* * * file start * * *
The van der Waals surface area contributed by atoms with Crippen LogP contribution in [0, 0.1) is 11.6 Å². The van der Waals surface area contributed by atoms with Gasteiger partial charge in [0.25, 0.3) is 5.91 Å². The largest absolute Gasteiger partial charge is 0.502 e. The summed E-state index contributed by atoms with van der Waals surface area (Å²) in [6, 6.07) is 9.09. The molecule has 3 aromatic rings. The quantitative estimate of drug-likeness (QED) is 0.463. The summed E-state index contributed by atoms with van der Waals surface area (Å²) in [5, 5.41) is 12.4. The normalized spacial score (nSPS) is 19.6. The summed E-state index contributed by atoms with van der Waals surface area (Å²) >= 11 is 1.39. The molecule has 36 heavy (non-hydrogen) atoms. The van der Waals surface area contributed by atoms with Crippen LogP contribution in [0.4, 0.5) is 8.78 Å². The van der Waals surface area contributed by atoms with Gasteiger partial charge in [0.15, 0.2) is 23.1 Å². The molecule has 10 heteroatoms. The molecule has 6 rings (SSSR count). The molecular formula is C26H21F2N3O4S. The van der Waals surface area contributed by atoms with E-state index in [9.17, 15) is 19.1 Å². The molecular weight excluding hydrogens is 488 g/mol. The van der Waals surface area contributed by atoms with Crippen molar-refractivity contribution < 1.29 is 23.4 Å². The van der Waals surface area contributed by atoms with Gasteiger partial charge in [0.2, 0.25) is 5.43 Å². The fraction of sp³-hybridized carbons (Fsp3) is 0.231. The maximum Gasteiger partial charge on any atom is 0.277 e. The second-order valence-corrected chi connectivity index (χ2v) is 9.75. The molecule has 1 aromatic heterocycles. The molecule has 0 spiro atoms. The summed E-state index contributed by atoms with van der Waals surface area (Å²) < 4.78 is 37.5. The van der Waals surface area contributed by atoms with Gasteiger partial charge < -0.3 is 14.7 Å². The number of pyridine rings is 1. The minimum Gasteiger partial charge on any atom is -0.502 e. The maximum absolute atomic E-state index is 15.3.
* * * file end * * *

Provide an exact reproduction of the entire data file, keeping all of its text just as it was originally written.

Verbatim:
The van der Waals surface area contributed by atoms with Crippen LogP contribution in [0, 0.1) is 11.6 Å². The van der Waals surface area contributed by atoms with Gasteiger partial charge in [0.25, 0.3) is 5.91 Å². The largest absolute Gasteiger partial charge is 0.502 e. The summed E-state index contributed by atoms with van der Waals surface area (Å²) in [6, 6.07) is 9.09. The molecule has 3 aromatic rings. The quantitative estimate of drug-likeness (QED) is 0.463. The summed E-state index contributed by atoms with van der Waals surface area (Å²) in [5, 5.41) is 12.4. The normalized spacial score (nSPS) is 19.6. The summed E-state index contributed by atoms with van der Waals surface area (Å²) >= 11 is 1.39. The molecule has 36 heavy (non-hydrogen) atoms. The van der Waals surface area contributed by atoms with Crippen LogP contribution in [0.4, 0.5) is 8.78 Å². The van der Waals surface area contributed by atoms with Gasteiger partial charge in [0.15, 0.2) is 23.1 Å². The molecule has 10 heteroatoms. The molecule has 6 rings (SSSR count). The molecular formula is C26H21F2N3O4S. The van der Waals surface area contributed by atoms with E-state index in [9.17, 15) is 19.1 Å². The molecular weight excluding hydrogens is 488 g/mol. The van der Waals surface area contributed by atoms with Crippen molar-refractivity contribution < 1.29 is 23.4 Å². The van der Waals surface area contributed by atoms with Gasteiger partial charge in [0.2, 0.25) is 5.43 Å². The fraction of sp³-hybridized carbons (Fsp3) is 0.231. The maximum Gasteiger partial charge on any atom is 0.277 e. The second-order valence-corrected chi connectivity index (χ2v) is 9.75. The molecule has 1 aromatic heterocycles. The molecule has 0 spiro atoms. The summed E-state index contributed by atoms with van der Waals surface area (Å²) < 4.78 is 37.5. The van der Waals surface area contributed by atoms with Gasteiger partial charge < -0.3 is 14.7 Å². The number of pyridine rings is 1. The minimum Gasteiger partial charge on any atom is -0.502 e. The maximum absolute atomic E-state index is 15.3.